The relationship between a horse and a human is a reciprocal one. They perform useful work and we supply them with food and shelter. It’s a straightforward business deal. That too was once the relationship we had with cats — they would control vermin in exchange for housing. But in time cats craftily developed a means to exploit a bug in the software of the human brain. By producing the purr and the winsome ‘silent miaow’ (two features believed to have evolved only after domestication) Felis catus found a vulnerability in our mental code: suddenly it was absolved from performing useful work around the house; the deluded owner would now supply all its needs in exchange for the illusion of affection.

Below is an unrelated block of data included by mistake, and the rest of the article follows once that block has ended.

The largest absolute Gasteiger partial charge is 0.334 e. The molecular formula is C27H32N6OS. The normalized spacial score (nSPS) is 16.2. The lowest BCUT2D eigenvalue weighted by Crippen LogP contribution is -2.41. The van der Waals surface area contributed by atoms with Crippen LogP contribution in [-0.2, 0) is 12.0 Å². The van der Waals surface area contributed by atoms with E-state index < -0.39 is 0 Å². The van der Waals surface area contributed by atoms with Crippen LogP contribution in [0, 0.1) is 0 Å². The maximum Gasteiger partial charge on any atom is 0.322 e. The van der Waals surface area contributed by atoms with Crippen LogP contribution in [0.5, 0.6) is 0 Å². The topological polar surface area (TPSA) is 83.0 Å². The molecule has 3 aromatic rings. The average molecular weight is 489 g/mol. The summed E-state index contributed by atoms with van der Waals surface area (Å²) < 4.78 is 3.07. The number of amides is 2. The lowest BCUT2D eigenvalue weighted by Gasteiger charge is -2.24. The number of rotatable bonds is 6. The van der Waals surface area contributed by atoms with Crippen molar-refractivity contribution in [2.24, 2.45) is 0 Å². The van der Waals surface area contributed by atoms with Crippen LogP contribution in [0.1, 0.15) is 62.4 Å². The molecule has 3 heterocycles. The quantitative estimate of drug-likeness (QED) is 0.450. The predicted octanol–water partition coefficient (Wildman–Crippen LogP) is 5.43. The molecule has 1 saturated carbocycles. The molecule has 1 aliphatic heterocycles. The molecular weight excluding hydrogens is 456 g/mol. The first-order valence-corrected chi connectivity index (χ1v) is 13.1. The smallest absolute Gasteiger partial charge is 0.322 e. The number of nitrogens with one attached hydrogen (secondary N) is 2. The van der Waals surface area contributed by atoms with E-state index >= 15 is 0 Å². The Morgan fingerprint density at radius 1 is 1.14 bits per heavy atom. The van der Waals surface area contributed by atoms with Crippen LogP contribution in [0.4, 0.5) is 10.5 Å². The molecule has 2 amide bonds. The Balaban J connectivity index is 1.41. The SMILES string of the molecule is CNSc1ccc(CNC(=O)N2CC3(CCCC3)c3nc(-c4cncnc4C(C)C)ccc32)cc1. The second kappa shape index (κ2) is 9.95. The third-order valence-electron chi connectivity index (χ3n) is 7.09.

Like many successful hacks, the cat hack exploits the human capacity for self-delusion. We desperately want to believe our cats adore us, and so we are surprisingly eager to interpret their self-serving behaviour as though it were motivated by love. Cats are the courtesans of the animal world.